Swinney attends celebration

CodeClan marks first year with student pledge

Harvey Wheaton: critical role (photo by Terry Murden)
Harvey Wheaton: critical role (photo by Terry Murden)

250 students to be trained

Skills academy CodeClan marked its first anniversary with a pledge from chief executive Harvey Wheaton that it will train 250 people in coding next year.

More than 150 students have gone through the Edinburgh institution’s crash course in its first 12 months with 90% of those going on to secure jobs within six months.

Many have gone on to work with some of Scotland’s fastest growing tech start-ups including MakeitSocial, GeckoLabs and Intelligentpos, as well as major international companies such as Adobe and Deloitte Digital.

CodeClan’s aim is to offer re-training to anyone from any background and thereby help bridge the skills gap.

In the past year, it has moved into its permanent premises neighbouring CodeBase in the shadow of the castle and has worked with the SQA to become the first digital skills academy in the UK to offer students a Professional Development Award (PDA) in software development.

CodeClan is also running a series of shorter, part-time courses aimed at those keen to expand on their technical knowledge or brush up on existing skills.

Polly Purvis, Harvey Wheaton and John Swinney at CodeClan (photo by Terry Murden)
Polly Purvis, Harvey Wheaton and John Swinney at CodeClan (photo by Terry Murden)

The academy will launch its first 16-week software development programme in Glasgow in January.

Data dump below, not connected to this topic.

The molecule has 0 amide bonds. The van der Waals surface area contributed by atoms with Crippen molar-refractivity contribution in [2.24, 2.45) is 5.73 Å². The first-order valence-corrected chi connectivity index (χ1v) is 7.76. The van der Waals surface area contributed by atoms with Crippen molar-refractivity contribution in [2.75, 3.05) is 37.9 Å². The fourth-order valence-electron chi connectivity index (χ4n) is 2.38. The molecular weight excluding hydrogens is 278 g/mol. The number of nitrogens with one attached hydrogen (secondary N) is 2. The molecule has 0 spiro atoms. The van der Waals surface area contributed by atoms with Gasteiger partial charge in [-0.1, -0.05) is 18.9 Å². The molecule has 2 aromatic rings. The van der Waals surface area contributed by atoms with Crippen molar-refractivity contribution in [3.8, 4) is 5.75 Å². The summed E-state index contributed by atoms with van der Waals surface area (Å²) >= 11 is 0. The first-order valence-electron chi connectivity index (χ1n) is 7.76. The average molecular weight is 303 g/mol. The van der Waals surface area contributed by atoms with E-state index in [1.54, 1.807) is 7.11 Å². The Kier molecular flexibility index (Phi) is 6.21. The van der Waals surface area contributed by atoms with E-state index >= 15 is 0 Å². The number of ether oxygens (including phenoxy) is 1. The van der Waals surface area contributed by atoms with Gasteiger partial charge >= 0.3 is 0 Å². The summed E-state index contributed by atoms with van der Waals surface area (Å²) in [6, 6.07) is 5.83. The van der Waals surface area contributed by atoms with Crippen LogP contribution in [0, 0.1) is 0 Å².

Mr Wheaton said: “We’re extremely proud of the progress we’ve made in our first year. We have built a team of incredibly talented instructors and created strong ties with the digital industry in Scotland. We have had great support from companies who see us as playing a critical role in helping create a sustainable future for Scotland’s digital economy.

“With all cohorts to the end of the year full, we are already getting repeat hires from several companies in Scotland.”

He said the academy was aiming to train 250 students in the next, aided by the new facility in Glasgow’s Tontine building.

“The fact that our cohorts are oversubscribed and students are referring friends and former colleagues is clear evidence that this style of academy is not only needed but is a practical and realistic route for anybody looking to work in the digital sector,” he said.

Chairman and ScotlandIS CEO, Polly Purvis, paid tribute to the public sector which had shown its faith in the idea.

She said: “It is wonderful to see CodeClan’s alumni securing such a variety of work so quickly after completing the course.

“We’ve seen people with a background in retail, journalism and even law come through our doors looking for a career change, and it is incredibly rewarding to help them achieve that.

“We have proved that the skills academy model works and we are delighted to be announcing our first cohort in Glasgow in the New Year.”

Deputy First Minister, John Swinney, who returned for the anniversary after launching the centre in October last year, said: “More than 82,000 people in Scotland work in digital and ICT occupations. That number is going to rise, with businesses across the economy looking for more women and men with the necessary digital skills and qualifications.

“That is why the work of CodeClan in providing new, job-ready talent is so important.”

The Skills Investment Plan for ICT and digital from Skills Development Scotland has identified around 11,000 job opportunities a year in a variety of roles within the sector, rising by 2,000 every year.

This includes traditional businesses needing higher levels of technology skills, international technology businesses, and global software development companies right through to pioneering startups in data analytics, fintech, apps development and cyber security.

One Comment to CodeClan marks first year with student pledge

Leave a Reply

Your email address will not be published. Required fields are marked as *

This site uses Akismet to reduce spam. Learn how your comment data is processed.